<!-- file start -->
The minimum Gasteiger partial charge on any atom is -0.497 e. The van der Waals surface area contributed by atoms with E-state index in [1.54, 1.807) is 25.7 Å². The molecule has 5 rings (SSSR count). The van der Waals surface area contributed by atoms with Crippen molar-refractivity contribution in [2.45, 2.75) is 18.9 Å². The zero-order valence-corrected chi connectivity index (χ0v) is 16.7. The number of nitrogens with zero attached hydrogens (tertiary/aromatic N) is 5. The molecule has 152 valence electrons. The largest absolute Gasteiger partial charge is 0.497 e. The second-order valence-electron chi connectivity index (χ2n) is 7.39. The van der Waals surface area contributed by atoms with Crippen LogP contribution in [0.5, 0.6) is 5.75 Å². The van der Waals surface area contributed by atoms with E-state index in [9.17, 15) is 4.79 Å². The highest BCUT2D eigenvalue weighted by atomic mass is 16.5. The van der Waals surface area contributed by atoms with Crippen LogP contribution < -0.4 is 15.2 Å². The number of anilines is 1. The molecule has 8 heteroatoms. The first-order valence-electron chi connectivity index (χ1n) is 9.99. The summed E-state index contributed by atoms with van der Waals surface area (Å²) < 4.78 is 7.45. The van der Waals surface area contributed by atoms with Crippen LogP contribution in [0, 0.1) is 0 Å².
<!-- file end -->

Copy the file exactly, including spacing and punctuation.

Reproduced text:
The minimum Gasteiger partial charge on any atom is -0.497 e. The van der Waals surface area contributed by atoms with E-state index in [1.54, 1.807) is 25.7 Å². The molecule has 5 rings (SSSR count). The van der Waals surface area contributed by atoms with Crippen molar-refractivity contribution in [2.45, 2.75) is 18.9 Å². The zero-order valence-corrected chi connectivity index (χ0v) is 16.7. The number of nitrogens with zero attached hydrogens (tertiary/aromatic N) is 5. The molecule has 152 valence electrons. The largest absolute Gasteiger partial charge is 0.497 e. The second-order valence-electron chi connectivity index (χ2n) is 7.39. The van der Waals surface area contributed by atoms with Crippen LogP contribution in [0.5, 0.6) is 5.75 Å². The van der Waals surface area contributed by atoms with E-state index in [9.17, 15) is 4.79 Å². The highest BCUT2D eigenvalue weighted by atomic mass is 16.5. The van der Waals surface area contributed by atoms with Crippen LogP contribution < -0.4 is 15.2 Å². The number of anilines is 1. The molecule has 8 heteroatoms. The first-order valence-electron chi connectivity index (χ1n) is 9.99. The summed E-state index contributed by atoms with van der Waals surface area (Å²) < 4.78 is 7.45. The van der Waals surface area contributed by atoms with Crippen LogP contribution in [0, 0.1) is 0 Å².